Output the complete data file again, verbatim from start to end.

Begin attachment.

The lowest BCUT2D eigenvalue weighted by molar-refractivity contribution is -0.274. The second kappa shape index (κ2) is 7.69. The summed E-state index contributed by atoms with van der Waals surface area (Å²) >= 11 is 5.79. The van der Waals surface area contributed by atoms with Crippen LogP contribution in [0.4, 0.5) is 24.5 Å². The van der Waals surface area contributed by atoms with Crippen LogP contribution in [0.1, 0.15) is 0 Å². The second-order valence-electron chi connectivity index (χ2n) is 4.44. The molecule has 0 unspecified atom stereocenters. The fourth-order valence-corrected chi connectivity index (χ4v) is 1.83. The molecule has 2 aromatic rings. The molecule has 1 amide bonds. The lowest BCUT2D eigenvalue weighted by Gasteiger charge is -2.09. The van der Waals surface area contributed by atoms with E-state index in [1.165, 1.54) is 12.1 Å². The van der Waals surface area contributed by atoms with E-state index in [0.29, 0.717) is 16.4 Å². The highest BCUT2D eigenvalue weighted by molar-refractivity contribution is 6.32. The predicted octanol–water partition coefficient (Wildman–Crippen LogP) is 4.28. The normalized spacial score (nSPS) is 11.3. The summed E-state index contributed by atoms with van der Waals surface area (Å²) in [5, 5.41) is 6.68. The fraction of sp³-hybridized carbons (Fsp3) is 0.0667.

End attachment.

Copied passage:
The lowest BCUT2D eigenvalue weighted by molar-refractivity contribution is -0.274. The second kappa shape index (κ2) is 7.69. The summed E-state index contributed by atoms with van der Waals surface area (Å²) >= 11 is 5.79. The van der Waals surface area contributed by atoms with Crippen LogP contribution in [0.4, 0.5) is 24.5 Å². The van der Waals surface area contributed by atoms with Crippen LogP contribution in [0.1, 0.15) is 0 Å². The second-order valence-electron chi connectivity index (χ2n) is 4.44. The molecule has 0 unspecified atom stereocenters. The fourth-order valence-corrected chi connectivity index (χ4v) is 1.83. The molecule has 2 aromatic rings. The molecule has 1 amide bonds. The lowest BCUT2D eigenvalue weighted by Gasteiger charge is -2.09. The van der Waals surface area contributed by atoms with E-state index in [1.165, 1.54) is 12.1 Å². The van der Waals surface area contributed by atoms with E-state index in [0.29, 0.717) is 16.4 Å². The highest BCUT2D eigenvalue weighted by molar-refractivity contribution is 6.32. The predicted octanol–water partition coefficient (Wildman–Crippen LogP) is 4.28. The normalized spacial score (nSPS) is 11.3. The summed E-state index contributed by atoms with van der Waals surface area (Å²) in [5, 5.41) is 6.68. The fraction of sp³-hybridized carbons (Fsp3) is 0.0667.